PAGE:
Graphic video footage of police brutality in Fiji which emerged last week is attracting international condemnation. The UN Office of the High Commissioner for Human Rights has condemned the incident and the New Zealand parliament is due to vote this week on a motion to condemn the brutality.
Police brutality of this nature has allegedly been going on in Fiji for years, just as sorcery-related murders have in Papua New Guinea, with little international and only limited domestic media coverage. Indeed, this 2010 report by a UN Special Rapporteur on torture tells of police brutality reaching the level of torture in Papua New Guinea.
The difference today is that witnesses can now take photos and video of incidents like these on their mobile phones and upload them to social media sites. There is no need for the traditional media to have journalists and cameras in the right place at the right time to get scoops on alarming incidents such as this or to publicise written reports by Amnesty International. Thanks to enterprising individuals at the scene and the power of social media, people can see the violence for themselves on their smartphones anywhere in the world.
Will the international outrage over this incident prove a turning point for Fiji?
Other presumed turning points – the regime's abrogation of the constitution in 2009, its campaign against the Methodist Church, or its trashing of the Constitutional Commission – have not resulted in mass public protest or increased international sanctions beyond the region.
At first blush, it would seem unlikely that this video and the reaction to it will prove decisive in redirecting the regime from its plans for Fiji or in influencing stronger international action against Fiji.
Bainimarama has responded by standing by his security forces, although Fiji's police have expressed concern (see video above) and are investigating the incident. As the experience in Papua New Guinea has shown, police violence is not necessarily related to the type of government in place, and it may not have government sanction. But at least in PNG the police force has been transparent about the extent of the problem: 623 acts of police violence were documented in 2011 and 2012. The police responsible for violence have been disciplined, with 87 dismissed for brutality since 2010 and a further 73 demoted.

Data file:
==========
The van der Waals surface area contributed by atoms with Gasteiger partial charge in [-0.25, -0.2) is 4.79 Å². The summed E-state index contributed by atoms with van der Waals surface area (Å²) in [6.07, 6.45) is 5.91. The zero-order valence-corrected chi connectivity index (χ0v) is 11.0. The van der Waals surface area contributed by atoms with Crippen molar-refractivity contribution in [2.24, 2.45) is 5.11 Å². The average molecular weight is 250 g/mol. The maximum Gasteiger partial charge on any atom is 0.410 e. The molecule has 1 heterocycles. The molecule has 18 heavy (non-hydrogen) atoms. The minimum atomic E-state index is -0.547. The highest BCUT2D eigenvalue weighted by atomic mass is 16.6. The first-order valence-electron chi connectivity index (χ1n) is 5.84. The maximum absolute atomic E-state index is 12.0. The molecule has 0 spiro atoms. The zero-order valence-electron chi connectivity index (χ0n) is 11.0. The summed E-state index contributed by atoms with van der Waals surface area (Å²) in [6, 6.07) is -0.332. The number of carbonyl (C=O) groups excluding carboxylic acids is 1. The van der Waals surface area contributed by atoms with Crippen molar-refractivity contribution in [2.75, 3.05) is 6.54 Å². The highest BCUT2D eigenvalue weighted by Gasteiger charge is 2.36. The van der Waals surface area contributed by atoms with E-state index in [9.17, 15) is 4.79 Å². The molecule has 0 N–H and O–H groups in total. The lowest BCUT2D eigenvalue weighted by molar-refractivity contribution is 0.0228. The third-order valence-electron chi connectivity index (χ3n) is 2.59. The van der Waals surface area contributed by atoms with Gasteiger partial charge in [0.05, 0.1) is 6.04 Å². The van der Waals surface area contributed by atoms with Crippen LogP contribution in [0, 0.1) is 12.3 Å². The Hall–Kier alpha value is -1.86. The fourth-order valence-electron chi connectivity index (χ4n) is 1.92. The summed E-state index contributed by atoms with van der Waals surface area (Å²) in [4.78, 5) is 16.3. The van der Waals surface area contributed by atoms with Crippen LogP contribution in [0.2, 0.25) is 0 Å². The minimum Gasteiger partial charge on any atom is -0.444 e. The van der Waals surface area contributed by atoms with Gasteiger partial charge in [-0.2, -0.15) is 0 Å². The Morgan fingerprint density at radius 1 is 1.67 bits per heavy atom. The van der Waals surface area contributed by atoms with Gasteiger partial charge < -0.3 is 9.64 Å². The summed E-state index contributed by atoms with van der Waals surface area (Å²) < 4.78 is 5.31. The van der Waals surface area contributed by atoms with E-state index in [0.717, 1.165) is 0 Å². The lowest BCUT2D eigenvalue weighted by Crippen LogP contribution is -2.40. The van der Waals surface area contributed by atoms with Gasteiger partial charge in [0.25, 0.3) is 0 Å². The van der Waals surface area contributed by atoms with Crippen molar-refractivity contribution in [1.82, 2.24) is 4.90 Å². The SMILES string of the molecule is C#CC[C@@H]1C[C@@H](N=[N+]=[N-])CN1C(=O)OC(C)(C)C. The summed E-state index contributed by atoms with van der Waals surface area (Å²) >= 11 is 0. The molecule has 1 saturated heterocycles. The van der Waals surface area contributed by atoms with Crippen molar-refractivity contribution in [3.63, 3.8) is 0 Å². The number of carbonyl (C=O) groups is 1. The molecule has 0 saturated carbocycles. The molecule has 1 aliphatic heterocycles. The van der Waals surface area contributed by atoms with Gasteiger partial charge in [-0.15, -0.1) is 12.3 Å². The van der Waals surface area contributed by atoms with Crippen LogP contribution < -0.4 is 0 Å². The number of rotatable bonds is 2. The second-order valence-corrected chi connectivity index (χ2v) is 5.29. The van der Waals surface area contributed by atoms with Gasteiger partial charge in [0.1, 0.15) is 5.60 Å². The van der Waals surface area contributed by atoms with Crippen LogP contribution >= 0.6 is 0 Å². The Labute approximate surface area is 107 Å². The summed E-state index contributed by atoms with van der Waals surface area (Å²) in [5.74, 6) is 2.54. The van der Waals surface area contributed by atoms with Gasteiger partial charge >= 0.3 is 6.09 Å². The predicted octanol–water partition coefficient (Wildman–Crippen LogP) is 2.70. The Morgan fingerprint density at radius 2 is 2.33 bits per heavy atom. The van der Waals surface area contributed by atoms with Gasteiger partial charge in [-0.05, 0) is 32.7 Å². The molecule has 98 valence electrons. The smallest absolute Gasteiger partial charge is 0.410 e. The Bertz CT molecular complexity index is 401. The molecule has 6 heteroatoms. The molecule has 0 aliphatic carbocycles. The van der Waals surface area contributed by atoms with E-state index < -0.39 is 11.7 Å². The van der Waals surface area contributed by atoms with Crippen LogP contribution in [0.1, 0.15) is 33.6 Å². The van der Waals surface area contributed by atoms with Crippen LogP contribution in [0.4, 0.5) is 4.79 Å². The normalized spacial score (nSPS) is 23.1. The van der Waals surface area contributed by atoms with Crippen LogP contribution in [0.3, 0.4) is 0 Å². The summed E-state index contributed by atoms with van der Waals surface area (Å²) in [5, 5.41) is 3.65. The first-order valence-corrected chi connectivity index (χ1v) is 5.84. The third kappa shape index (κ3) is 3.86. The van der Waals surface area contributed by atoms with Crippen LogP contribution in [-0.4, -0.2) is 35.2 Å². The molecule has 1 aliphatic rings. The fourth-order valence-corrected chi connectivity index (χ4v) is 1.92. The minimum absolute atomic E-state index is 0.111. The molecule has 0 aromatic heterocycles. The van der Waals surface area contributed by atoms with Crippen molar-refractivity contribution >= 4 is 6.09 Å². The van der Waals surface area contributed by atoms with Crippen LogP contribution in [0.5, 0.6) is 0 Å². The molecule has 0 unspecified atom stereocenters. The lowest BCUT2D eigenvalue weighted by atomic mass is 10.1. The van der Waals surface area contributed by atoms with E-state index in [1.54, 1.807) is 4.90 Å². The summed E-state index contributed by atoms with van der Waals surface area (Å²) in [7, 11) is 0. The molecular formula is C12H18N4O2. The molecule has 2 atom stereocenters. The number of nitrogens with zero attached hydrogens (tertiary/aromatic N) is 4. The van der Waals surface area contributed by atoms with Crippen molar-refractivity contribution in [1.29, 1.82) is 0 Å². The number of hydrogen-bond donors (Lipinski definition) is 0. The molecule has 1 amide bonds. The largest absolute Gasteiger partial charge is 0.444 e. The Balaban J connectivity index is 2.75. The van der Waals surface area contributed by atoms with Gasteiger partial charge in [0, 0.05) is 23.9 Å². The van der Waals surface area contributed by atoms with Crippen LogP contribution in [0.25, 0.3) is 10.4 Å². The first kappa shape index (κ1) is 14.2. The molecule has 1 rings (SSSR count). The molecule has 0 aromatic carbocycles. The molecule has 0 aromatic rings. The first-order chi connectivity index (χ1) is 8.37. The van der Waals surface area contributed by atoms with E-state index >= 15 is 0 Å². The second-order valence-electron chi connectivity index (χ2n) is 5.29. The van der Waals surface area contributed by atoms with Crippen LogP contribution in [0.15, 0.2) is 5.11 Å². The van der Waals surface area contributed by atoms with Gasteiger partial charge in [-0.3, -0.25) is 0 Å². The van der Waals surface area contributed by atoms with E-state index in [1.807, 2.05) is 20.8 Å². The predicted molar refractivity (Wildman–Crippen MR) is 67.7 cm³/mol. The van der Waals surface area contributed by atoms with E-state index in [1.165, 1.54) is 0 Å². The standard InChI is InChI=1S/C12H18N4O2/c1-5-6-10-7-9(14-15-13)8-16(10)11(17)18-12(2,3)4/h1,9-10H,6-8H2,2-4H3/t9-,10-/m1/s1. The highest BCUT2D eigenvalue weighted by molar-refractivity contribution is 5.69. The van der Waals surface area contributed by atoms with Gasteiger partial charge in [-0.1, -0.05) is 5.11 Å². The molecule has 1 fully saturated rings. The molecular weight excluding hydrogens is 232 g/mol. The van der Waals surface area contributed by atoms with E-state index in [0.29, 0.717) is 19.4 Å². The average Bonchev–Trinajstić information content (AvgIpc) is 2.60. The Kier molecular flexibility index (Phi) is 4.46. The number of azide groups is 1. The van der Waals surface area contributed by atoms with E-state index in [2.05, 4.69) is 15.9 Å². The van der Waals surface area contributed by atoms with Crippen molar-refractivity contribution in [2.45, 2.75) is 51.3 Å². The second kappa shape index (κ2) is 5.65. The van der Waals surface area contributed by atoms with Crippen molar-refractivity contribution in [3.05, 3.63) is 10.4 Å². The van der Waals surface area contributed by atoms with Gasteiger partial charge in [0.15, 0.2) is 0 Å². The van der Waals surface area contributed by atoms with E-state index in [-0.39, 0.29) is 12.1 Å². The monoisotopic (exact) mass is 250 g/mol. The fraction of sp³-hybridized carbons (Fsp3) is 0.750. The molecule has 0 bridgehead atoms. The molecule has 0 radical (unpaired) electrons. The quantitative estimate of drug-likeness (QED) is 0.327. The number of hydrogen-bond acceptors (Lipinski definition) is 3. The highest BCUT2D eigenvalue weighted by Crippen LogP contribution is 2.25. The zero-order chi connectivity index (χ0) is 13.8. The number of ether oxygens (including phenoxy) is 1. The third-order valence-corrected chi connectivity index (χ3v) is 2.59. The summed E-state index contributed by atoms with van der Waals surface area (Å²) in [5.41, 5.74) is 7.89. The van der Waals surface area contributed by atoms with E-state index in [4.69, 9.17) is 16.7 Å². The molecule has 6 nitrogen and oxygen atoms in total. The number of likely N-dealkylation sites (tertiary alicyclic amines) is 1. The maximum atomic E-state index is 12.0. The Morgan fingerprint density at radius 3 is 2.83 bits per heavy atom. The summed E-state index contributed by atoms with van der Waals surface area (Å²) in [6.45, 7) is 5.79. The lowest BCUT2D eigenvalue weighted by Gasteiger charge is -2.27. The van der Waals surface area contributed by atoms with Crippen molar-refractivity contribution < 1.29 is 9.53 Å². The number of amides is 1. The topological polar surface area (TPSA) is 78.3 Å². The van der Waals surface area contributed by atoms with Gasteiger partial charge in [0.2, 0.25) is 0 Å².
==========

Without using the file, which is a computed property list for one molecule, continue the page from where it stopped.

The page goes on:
Bainimarama's first response was not to condemn this incident but to support his men, demonstrating once again that his regard for human rights in Fiji is subservient to the needs of his regime. As if to rub salt into the collective human rights wound in Fiji, police canceled a permit for the annual International Women's Day 'reclaim the night' march last week.
As Rodger Shanahan has argued, Australia's own record of consistency in condemning acts of violence abroad is patchy. It is a similar story the world over. Bainimarama knows he can ride out international criticism by blaming NGOs and outsiders for beating up the story and focusing on the law and order challenge rather than the nature of his government's response to it. His government has been given a soft ride outside the region thanks to Fiji's intensive and creative diplomacy. None of the new diplomatic partners Fiji has been courting (China, Indonesia, Brazil, South Africa, Russia, United Arab Emirates) has voiced concerns about Fiji's domestic affairs and are unlikely to be provoked into doing so by this video.
But in an age where social media plays such an important role in influencing the thinking of young people, Bainimarama would do well to consider the implications of his management of this incident on his country's image as a tourist destination and its dependence on the tourism dollar. At time of writing, the various YouTube videos depicting the police brutality incident had notched up over 145,000 views.